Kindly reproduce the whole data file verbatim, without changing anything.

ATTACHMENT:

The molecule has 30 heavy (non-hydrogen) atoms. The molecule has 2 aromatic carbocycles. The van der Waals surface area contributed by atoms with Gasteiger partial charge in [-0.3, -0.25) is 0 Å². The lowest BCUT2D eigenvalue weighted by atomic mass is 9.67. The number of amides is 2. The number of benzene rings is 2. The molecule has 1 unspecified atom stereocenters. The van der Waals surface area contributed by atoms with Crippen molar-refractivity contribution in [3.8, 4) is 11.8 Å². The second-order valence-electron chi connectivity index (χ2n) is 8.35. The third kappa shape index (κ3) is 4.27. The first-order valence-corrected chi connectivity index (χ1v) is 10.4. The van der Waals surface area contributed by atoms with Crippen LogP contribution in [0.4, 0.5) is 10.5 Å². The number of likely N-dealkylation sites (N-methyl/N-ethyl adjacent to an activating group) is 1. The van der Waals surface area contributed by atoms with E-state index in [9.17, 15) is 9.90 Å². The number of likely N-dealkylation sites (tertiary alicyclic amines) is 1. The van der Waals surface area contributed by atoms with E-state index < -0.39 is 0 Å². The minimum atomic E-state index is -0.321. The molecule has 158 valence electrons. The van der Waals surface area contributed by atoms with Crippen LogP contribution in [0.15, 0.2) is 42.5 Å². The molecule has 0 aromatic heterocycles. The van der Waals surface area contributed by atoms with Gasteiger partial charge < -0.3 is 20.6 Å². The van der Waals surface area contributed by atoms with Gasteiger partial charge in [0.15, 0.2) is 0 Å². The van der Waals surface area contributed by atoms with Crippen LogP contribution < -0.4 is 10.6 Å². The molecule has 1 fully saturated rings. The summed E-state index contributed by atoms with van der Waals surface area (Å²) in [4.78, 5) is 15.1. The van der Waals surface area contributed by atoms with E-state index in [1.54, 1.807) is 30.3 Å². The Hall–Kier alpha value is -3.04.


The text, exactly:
The molecule has 30 heavy (non-hydrogen) atoms. The molecule has 2 aromatic carbocycles. The van der Waals surface area contributed by atoms with Gasteiger partial charge in [-0.3, -0.25) is 0 Å². The lowest BCUT2D eigenvalue weighted by atomic mass is 9.67. The number of amides is 2. The number of benzene rings is 2. The molecule has 1 unspecified atom stereocenters. The van der Waals surface area contributed by atoms with Crippen molar-refractivity contribution in [3.8, 4) is 11.8 Å². The second-order valence-electron chi connectivity index (χ2n) is 8.35. The third kappa shape index (κ3) is 4.27. The first-order valence-corrected chi connectivity index (χ1v) is 10.4. The van der Waals surface area contributed by atoms with Crippen LogP contribution in [0.4, 0.5) is 10.5 Å². The number of likely N-dealkylation sites (N-methyl/N-ethyl adjacent to an activating group) is 1. The van der Waals surface area contributed by atoms with E-state index in [9.17, 15) is 9.90 Å². The number of likely N-dealkylation sites (tertiary alicyclic amines) is 1. The van der Waals surface area contributed by atoms with E-state index < -0.39 is 0 Å². The minimum atomic E-state index is -0.321. The molecule has 158 valence electrons. The van der Waals surface area contributed by atoms with Crippen LogP contribution in [0.15, 0.2) is 42.5 Å². The molecule has 0 aromatic heterocycles. The van der Waals surface area contributed by atoms with Gasteiger partial charge < -0.3 is 20.6 Å². The van der Waals surface area contributed by atoms with Gasteiger partial charge in [0.15, 0.2) is 0 Å². The van der Waals surface area contributed by atoms with Crippen LogP contribution < -0.4 is 10.6 Å². The molecule has 1 fully saturated rings. The summed E-state index contributed by atoms with van der Waals surface area (Å²) in [4.78, 5) is 15.1. The van der Waals surface area contributed by atoms with E-state index in [1.54, 1.807) is 30.3 Å². The Hall–Kier alpha value is -3.04.